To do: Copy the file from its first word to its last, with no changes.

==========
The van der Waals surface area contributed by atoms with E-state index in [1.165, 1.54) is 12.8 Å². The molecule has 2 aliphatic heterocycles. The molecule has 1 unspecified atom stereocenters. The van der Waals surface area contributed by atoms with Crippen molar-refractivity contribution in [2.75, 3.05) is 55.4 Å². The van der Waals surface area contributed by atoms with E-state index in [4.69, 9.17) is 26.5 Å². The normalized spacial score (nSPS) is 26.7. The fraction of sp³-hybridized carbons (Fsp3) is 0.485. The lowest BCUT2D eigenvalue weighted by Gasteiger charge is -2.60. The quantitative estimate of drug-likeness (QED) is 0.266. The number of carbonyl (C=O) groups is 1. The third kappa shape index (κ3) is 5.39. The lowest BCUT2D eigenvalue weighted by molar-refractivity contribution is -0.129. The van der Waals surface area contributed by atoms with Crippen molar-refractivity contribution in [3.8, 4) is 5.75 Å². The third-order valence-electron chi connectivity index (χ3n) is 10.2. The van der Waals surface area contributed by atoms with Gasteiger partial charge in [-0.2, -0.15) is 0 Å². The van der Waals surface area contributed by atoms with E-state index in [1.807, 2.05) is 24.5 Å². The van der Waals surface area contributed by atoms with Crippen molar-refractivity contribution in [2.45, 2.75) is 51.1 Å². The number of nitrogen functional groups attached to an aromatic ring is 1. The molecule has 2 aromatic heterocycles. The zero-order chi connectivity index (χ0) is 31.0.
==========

The van der Waals surface area contributed by atoms with E-state index in [1.165, 1.54) is 12.8 Å². The molecule has 2 aliphatic heterocycles. The molecule has 1 unspecified atom stereocenters. The van der Waals surface area contributed by atoms with Crippen molar-refractivity contribution in [2.75, 3.05) is 55.4 Å². The van der Waals surface area contributed by atoms with E-state index in [4.69, 9.17) is 26.5 Å². The normalized spacial score (nSPS) is 26.7. The fraction of sp³-hybridized carbons (Fsp3) is 0.485. The lowest BCUT2D eigenvalue weighted by Gasteiger charge is -2.60. The quantitative estimate of drug-likeness (QED) is 0.266. The number of carbonyl (C=O) groups is 1. The third kappa shape index (κ3) is 5.39. The lowest BCUT2D eigenvalue weighted by molar-refractivity contribution is -0.129. The van der Waals surface area contributed by atoms with Crippen molar-refractivity contribution in [3.8, 4) is 5.75 Å². The third-order valence-electron chi connectivity index (χ3n) is 10.2. The van der Waals surface area contributed by atoms with Gasteiger partial charge in [-0.2, -0.15) is 0 Å². The van der Waals surface area contributed by atoms with E-state index in [1.807, 2.05) is 24.5 Å². The van der Waals surface area contributed by atoms with Crippen molar-refractivity contribution in [2.45, 2.75) is 51.1 Å². The number of nitrogen functional groups attached to an aromatic ring is 1. The molecule has 2 aromatic heterocycles. The zero-order chi connectivity index (χ0) is 31.0.